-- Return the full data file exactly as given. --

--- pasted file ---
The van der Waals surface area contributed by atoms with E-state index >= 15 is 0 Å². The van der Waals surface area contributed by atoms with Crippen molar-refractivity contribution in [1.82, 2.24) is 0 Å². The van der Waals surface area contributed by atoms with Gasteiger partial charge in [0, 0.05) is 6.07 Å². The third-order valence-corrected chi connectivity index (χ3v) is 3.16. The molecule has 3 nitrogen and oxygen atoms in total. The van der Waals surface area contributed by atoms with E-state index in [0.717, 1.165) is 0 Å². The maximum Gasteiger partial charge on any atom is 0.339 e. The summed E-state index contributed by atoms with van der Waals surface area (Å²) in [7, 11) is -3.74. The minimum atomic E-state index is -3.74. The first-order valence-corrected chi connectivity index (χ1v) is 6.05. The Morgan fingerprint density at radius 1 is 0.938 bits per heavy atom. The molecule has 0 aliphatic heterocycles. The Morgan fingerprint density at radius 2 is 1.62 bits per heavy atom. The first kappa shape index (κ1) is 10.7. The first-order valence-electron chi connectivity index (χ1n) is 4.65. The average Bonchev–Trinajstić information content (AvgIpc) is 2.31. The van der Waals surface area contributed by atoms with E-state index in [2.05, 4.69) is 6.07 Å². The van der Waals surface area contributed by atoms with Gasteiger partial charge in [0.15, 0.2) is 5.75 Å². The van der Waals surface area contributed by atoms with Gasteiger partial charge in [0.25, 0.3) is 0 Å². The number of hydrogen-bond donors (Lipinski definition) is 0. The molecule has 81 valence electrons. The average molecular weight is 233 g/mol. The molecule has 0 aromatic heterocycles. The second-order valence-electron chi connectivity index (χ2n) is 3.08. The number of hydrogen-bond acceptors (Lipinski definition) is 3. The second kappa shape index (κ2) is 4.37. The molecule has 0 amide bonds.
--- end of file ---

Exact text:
The van der Waals surface area contributed by atoms with E-state index >= 15 is 0 Å². The van der Waals surface area contributed by atoms with Crippen molar-refractivity contribution in [1.82, 2.24) is 0 Å². The van der Waals surface area contributed by atoms with Gasteiger partial charge in [0, 0.05) is 6.07 Å². The third-order valence-corrected chi connectivity index (χ3v) is 3.16. The molecule has 3 nitrogen and oxygen atoms in total. The van der Waals surface area contributed by atoms with E-state index in [0.717, 1.165) is 0 Å². The maximum Gasteiger partial charge on any atom is 0.339 e. The summed E-state index contributed by atoms with van der Waals surface area (Å²) in [7, 11) is -3.74. The minimum atomic E-state index is -3.74. The first-order valence-corrected chi connectivity index (χ1v) is 6.05. The Morgan fingerprint density at radius 1 is 0.938 bits per heavy atom. The molecule has 0 aliphatic heterocycles. The Morgan fingerprint density at radius 2 is 1.62 bits per heavy atom. The first kappa shape index (κ1) is 10.7. The first-order valence-electron chi connectivity index (χ1n) is 4.65. The average Bonchev–Trinajstić information content (AvgIpc) is 2.31. The van der Waals surface area contributed by atoms with E-state index in [2.05, 4.69) is 6.07 Å². The van der Waals surface area contributed by atoms with Gasteiger partial charge in [0.15, 0.2) is 5.75 Å². The van der Waals surface area contributed by atoms with Gasteiger partial charge in [0.25, 0.3) is 0 Å². The number of hydrogen-bond donors (Lipinski definition) is 0. The molecule has 81 valence electrons. The average molecular weight is 233 g/mol. The molecule has 0 aromatic heterocycles. The second-order valence-electron chi connectivity index (χ2n) is 3.08. The number of hydrogen-bond acceptors (Lipinski definition) is 3. The second kappa shape index (κ2) is 4.37. The molecule has 0 amide bonds.